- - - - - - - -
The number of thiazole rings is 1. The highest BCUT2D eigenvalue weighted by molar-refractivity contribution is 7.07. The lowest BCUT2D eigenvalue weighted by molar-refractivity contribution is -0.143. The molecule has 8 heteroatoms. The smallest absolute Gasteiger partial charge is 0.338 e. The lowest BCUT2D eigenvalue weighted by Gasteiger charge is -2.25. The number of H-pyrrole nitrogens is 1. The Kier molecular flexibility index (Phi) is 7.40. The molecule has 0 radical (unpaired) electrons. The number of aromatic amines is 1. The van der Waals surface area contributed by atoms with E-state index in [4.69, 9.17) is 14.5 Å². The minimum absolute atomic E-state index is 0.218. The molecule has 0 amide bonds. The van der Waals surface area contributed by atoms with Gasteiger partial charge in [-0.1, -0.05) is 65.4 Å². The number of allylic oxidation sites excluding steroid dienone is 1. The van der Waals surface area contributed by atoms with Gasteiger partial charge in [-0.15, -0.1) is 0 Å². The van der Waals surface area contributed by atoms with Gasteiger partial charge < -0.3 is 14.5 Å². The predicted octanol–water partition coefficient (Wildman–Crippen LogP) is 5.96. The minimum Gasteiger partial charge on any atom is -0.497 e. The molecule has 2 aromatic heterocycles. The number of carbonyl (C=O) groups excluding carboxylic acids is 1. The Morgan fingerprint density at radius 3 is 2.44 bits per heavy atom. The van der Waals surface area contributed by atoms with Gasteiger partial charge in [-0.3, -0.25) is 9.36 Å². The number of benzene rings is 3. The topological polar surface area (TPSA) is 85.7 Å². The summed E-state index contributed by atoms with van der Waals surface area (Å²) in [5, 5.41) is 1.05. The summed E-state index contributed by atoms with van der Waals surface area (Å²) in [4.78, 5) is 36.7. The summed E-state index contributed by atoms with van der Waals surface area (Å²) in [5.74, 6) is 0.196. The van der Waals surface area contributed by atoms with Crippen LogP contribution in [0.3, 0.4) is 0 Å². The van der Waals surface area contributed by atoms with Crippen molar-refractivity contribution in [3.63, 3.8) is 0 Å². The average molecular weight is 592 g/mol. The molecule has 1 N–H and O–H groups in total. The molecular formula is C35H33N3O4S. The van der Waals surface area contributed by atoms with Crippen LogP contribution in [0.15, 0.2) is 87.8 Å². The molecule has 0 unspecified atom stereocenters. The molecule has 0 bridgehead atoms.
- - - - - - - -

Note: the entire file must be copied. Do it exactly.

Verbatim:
The number of thiazole rings is 1. The highest BCUT2D eigenvalue weighted by molar-refractivity contribution is 7.07. The lowest BCUT2D eigenvalue weighted by molar-refractivity contribution is -0.143. The molecule has 8 heteroatoms. The smallest absolute Gasteiger partial charge is 0.338 e. The lowest BCUT2D eigenvalue weighted by Gasteiger charge is -2.25. The number of H-pyrrole nitrogens is 1. The Kier molecular flexibility index (Phi) is 7.40. The molecule has 0 radical (unpaired) electrons. The number of aromatic amines is 1. The van der Waals surface area contributed by atoms with E-state index in [4.69, 9.17) is 14.5 Å². The minimum absolute atomic E-state index is 0.218. The molecule has 0 amide bonds. The van der Waals surface area contributed by atoms with Gasteiger partial charge in [-0.1, -0.05) is 65.4 Å². The number of allylic oxidation sites excluding steroid dienone is 1. The van der Waals surface area contributed by atoms with Gasteiger partial charge in [-0.15, -0.1) is 0 Å². The van der Waals surface area contributed by atoms with Gasteiger partial charge < -0.3 is 14.5 Å². The predicted octanol–water partition coefficient (Wildman–Crippen LogP) is 5.96. The minimum Gasteiger partial charge on any atom is -0.497 e. The molecule has 2 aromatic heterocycles. The number of carbonyl (C=O) groups excluding carboxylic acids is 1. The Morgan fingerprint density at radius 3 is 2.44 bits per heavy atom. The van der Waals surface area contributed by atoms with Gasteiger partial charge in [-0.3, -0.25) is 9.36 Å². The number of benzene rings is 3. The topological polar surface area (TPSA) is 85.7 Å². The summed E-state index contributed by atoms with van der Waals surface area (Å²) in [5, 5.41) is 1.05. The summed E-state index contributed by atoms with van der Waals surface area (Å²) in [4.78, 5) is 36.7. The summed E-state index contributed by atoms with van der Waals surface area (Å²) in [5.74, 6) is 0.196. The van der Waals surface area contributed by atoms with Crippen LogP contribution in [0.3, 0.4) is 0 Å². The van der Waals surface area contributed by atoms with Crippen molar-refractivity contribution in [3.63, 3.8) is 0 Å². The average molecular weight is 592 g/mol. The molecule has 1 N–H and O–H groups in total. The molecular formula is C35H33N3O4S. The van der Waals surface area contributed by atoms with Crippen LogP contribution in [0.15, 0.2) is 87.8 Å². The molecule has 0 unspecified atom stereocenters. The molecule has 0 bridgehead atoms.